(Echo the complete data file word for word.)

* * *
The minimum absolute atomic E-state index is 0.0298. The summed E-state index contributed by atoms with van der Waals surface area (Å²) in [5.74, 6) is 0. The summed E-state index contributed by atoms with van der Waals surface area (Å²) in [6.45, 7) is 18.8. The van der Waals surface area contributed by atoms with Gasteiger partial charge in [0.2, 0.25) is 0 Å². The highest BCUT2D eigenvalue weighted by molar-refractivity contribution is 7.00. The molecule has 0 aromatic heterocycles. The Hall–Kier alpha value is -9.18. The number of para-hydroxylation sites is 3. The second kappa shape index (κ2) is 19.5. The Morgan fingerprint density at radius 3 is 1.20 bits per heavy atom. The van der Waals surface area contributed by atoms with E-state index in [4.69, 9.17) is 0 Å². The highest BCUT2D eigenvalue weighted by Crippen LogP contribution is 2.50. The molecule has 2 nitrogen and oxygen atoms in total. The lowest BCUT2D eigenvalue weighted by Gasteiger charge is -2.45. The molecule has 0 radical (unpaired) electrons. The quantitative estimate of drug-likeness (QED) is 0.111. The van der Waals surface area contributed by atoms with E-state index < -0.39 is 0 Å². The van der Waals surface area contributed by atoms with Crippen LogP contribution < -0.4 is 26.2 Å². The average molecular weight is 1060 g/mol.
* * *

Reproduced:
The minimum absolute atomic E-state index is 0.0298. The summed E-state index contributed by atoms with van der Waals surface area (Å²) in [5.74, 6) is 0. The summed E-state index contributed by atoms with van der Waals surface area (Å²) in [6.45, 7) is 18.8. The van der Waals surface area contributed by atoms with Gasteiger partial charge in [0.2, 0.25) is 0 Å². The highest BCUT2D eigenvalue weighted by molar-refractivity contribution is 7.00. The molecule has 0 aromatic heterocycles. The Hall–Kier alpha value is -9.18. The number of para-hydroxylation sites is 3. The second kappa shape index (κ2) is 19.5. The Morgan fingerprint density at radius 3 is 1.20 bits per heavy atom. The van der Waals surface area contributed by atoms with E-state index in [4.69, 9.17) is 0 Å². The highest BCUT2D eigenvalue weighted by Crippen LogP contribution is 2.50. The molecule has 2 nitrogen and oxygen atoms in total. The lowest BCUT2D eigenvalue weighted by Gasteiger charge is -2.45. The molecule has 0 radical (unpaired) electrons. The quantitative estimate of drug-likeness (QED) is 0.111. The van der Waals surface area contributed by atoms with E-state index < -0.39 is 0 Å². The van der Waals surface area contributed by atoms with Crippen LogP contribution < -0.4 is 26.2 Å². The average molecular weight is 1060 g/mol.